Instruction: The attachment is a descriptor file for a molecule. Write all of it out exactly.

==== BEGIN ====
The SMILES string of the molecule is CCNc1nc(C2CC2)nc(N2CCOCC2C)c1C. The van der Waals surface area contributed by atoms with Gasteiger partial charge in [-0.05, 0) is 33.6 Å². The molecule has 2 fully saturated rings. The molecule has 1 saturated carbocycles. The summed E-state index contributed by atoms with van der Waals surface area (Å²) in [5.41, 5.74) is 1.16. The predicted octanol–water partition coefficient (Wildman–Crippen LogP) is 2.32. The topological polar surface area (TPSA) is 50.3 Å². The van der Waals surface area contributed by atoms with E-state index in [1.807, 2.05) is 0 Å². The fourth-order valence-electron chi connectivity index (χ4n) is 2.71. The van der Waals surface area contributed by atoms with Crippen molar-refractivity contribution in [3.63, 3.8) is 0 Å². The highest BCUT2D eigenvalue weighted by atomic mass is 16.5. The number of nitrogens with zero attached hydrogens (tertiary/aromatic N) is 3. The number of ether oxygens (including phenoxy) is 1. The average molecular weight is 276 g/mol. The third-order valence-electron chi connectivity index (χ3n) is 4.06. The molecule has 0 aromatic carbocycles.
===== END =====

The SMILES string of the molecule is CCNc1nc(C2CC2)nc(N2CCOCC2C)c1C. The van der Waals surface area contributed by atoms with Gasteiger partial charge in [-0.05, 0) is 33.6 Å². The molecule has 2 fully saturated rings. The molecule has 1 saturated carbocycles. The summed E-state index contributed by atoms with van der Waals surface area (Å²) in [5.41, 5.74) is 1.16. The predicted octanol–water partition coefficient (Wildman–Crippen LogP) is 2.32. The topological polar surface area (TPSA) is 50.3 Å². The van der Waals surface area contributed by atoms with E-state index in [1.807, 2.05) is 0 Å². The fourth-order valence-electron chi connectivity index (χ4n) is 2.71. The van der Waals surface area contributed by atoms with Crippen molar-refractivity contribution in [3.63, 3.8) is 0 Å². The highest BCUT2D eigenvalue weighted by atomic mass is 16.5. The number of nitrogens with zero attached hydrogens (tertiary/aromatic N) is 3. The number of ether oxygens (including phenoxy) is 1. The average molecular weight is 276 g/mol. The third-order valence-electron chi connectivity index (χ3n) is 4.06. The molecule has 0 aromatic carbocycles.